[News analysis] The potential of Xi’s N. Korea visit to change Korean Peninsula affairs

Posted on : 2019-06-18 16:37 KST Modified on : 2019-06-18 16:37 KST
Beijing may plan to use “North Korea” card in negotiations with Trump at G20 summit
Chinese President Xi Jinping
Chinese President Xi Jinping

The surprise visit to Pyongyang by Chinese President Xi Jinping signals that China is returning to the fore after previously taking a step back from the Korean Peninsula peace process, which has been unfolding since early last year. Analysts are predicting it could be a starting point for major changes in the Korean Peninsula situation, which has remained at an impasse since the North Korea-US summit in Hanoi.

While the North Korea-US summit set to take place in Pyongyang on June 20–21 was obviously a mutual decision by the two sides, Xi’s determination was a crucial factor. Xi has yet to visit North Korea despite requests to do so from leader Kim Jong-un over the course of four visits to China since March 2018. Coming six-and-a-half years after he became China’s top leader as general secretary of the Communist Party of China in late 2012, Xi’s visit is also the first by a Chinese head of state in the 14 years since then General Secretary Hu Jintao visited in 2005.

The reasons for Xi’s decision to visit North Korea now warrant consideration in several respects. First, one undeniable factor is the trade and technology war under way between China and the US, which has been likened to a “war without gunfire.” This suggests Xi plans to make use of the “North Korea card” ahead of negotiations with US President Donald Trump at the G20 summit in Osaka on June 28–29 – although the decision could be interpreted as focused on seeking cooperation rather than confrontation. For Xi, the summit with Kim could be used as a good discussion topic to reduce tensions and conflict in negotiations with Trump, emphasizing China’s role as a “partner in cooperation” to the US. The fact that Xi’s stay in Pyongyang is scheduled to last just two days – an unprecedentedly short time for a Chinese head of state visiting North Korea in the 70 years of diplomatic relations between the two sides – signals that larger political considerations were a greater factor in the visit than the “goodwill diplomacy” between parties that is characteristic of communist countries.

Xi’s decision to visit North Korea also reflects his awareness that the current moment is one that calls for Chinese intervention. Under Xi’s leadership, China has been reluctant to take action despite constant pressure from Trump and the US since last year for Beijing to “take on a role.” Instead, it has stuck to an approach of waiting for the right moment – insisting that there is a “right time for everything.” While the possibility of Xi stopping in Seoul between his Pyongyang visit and trip to Osaka cannot be ruled out, no such agreement had been reported between South Korea and China as of the evening of June 17. For now at least, South Korean President Moon Jae-in and Xi meeting for a bilateral summit in Osaka appears to be a likelier scenario.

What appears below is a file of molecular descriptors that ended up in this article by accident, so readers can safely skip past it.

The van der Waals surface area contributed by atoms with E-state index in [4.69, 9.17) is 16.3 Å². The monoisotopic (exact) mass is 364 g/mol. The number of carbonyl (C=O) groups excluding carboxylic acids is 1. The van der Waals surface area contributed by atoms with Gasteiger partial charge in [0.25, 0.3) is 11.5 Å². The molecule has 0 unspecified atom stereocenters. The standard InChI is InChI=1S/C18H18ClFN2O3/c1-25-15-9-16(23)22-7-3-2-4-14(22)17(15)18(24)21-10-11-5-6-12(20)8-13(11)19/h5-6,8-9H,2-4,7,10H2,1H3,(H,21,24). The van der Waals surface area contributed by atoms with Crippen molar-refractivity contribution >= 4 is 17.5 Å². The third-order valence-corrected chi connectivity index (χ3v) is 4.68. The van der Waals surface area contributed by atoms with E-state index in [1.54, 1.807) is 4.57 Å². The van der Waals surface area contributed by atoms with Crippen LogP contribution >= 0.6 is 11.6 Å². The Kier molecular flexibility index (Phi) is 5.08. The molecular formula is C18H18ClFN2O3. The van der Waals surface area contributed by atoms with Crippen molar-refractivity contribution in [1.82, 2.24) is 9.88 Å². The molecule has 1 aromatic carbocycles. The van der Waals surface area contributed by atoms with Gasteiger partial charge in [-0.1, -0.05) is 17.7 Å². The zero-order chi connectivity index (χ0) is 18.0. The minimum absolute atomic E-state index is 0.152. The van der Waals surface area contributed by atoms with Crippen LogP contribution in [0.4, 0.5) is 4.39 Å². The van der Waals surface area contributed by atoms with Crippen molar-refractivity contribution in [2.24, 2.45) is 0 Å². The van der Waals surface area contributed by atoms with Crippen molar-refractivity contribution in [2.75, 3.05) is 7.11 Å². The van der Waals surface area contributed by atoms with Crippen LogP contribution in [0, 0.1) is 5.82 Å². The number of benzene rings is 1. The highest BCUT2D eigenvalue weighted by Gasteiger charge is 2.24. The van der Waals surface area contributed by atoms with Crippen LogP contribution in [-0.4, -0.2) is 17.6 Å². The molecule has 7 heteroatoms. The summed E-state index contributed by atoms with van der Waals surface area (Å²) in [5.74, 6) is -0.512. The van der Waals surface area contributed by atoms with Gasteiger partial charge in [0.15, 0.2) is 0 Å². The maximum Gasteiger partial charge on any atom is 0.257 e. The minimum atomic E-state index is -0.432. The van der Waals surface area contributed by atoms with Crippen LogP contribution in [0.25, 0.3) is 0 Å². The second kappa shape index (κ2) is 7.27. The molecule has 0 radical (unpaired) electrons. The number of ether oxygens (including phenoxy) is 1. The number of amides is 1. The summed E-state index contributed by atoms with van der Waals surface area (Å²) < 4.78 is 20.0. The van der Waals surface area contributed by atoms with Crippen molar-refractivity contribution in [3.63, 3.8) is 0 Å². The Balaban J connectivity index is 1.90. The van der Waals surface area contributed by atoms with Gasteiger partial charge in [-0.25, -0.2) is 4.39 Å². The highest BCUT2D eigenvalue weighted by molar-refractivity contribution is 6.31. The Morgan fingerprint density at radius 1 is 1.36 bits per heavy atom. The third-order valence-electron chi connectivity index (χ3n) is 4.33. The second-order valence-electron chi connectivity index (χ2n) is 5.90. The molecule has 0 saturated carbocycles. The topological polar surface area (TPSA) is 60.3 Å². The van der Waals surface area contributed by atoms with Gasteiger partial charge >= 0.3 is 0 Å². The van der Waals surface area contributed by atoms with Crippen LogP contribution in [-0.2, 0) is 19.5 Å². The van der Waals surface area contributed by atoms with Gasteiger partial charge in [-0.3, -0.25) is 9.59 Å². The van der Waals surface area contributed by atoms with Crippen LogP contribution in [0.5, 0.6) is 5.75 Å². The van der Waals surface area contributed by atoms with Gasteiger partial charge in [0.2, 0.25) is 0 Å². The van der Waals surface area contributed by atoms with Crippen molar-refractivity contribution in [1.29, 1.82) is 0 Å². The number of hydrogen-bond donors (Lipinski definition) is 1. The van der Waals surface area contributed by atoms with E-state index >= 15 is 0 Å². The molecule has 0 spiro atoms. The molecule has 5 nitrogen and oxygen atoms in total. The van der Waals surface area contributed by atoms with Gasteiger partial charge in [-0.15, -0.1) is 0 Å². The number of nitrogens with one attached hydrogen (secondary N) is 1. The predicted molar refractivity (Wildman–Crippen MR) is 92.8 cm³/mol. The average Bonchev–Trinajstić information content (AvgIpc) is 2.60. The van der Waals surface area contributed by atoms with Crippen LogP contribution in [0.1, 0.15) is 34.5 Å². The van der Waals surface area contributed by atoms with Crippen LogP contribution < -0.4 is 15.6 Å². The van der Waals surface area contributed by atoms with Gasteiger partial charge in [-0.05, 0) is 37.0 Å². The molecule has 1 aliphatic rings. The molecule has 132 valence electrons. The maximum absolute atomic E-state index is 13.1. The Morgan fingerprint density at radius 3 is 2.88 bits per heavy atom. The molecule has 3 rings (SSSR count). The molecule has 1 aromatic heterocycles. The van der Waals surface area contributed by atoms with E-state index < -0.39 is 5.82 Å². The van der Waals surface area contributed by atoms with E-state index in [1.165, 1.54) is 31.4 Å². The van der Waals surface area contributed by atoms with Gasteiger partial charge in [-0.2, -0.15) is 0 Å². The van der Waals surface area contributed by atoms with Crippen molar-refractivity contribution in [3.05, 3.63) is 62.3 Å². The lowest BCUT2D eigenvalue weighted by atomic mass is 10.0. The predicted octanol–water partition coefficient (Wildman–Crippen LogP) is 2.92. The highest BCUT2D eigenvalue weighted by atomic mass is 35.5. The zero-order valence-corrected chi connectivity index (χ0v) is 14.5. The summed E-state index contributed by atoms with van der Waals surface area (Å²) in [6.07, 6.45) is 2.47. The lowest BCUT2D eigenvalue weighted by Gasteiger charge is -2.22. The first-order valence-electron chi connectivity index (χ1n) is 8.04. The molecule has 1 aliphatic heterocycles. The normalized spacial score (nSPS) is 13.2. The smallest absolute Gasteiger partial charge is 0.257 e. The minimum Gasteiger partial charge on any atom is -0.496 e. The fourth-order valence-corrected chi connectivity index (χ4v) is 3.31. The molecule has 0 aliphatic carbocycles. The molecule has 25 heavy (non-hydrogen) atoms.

In addition to Xi’s considerations, Kim’s calculations are also a key factor. In that sense, it is worth considering the circumstances surrounding Kim’s four summits with China since coming to power. His second and third visits to China last year (Dalian on May 7–8 and Beijing on June 19–20, respectively) came before and after the first North Korea-US summit in Singapore on June 12, while his fourth visit earlier this year (Beijing on Jan. 7–10) came ahead of the second North Korea-US summit in Hanoi last February. Kim’s first visit to China (Beijing on Mar. 25–28, 2018) also happened ahead of his first summit with Moon (Apr. 27), and his second came before a second inter-Korean summit at Panmunjom’s Tongilgak building on May 26 of last year.

Xi’s N. Korea visit may lead to fourth inter-Korean summit in near future

The precedents have raised anticipation that the fifth North Korea-China summit between Kim and Xi could lead to a fourth inter-Korea summit in the near future between Moon and Kim, if not a third North Korea-US summit. The behind-the-scenes variable of Xi’s visit appears to have been a factor in Moon’s remarks last week in Norway and Sweden, where he left open the possibility of a fourth inter-Korean summit by declaring the matter “up to Chairman Kim’s determination.”

Indeed, Blue House Spokesperson Ko Min-jung said on the evening of June 17 that the South Korean government had been “watching the situation with President Xi’s North Korea visit and observing related activities since last week.” Ko also said the administration “believes a North Korea visit by President Xi could contribute to a peaceful resolution of Korean Peninsula issues, and has been in close discussions with the Chinese government to help bring it about quickly.”

“We look forward to this visit contributing to the swift resumption of negotiations toward the Korean Peninsula’s complete denuclearization and the resulting establishment of permanent peace on the peninsula,” she added. The message signaled that Seoul was previously aware of Xi’s plans to visit Pyongyang and is looking forward to the shift having a positive effect on the political situation.

“President Xi’s visit to North Korea is a factor for positive change,” said a senior administration official.

“We could say the chances of an inter-Korean summit are now that much greater,” the official added.

By Lee Je-hun, senior staff writer

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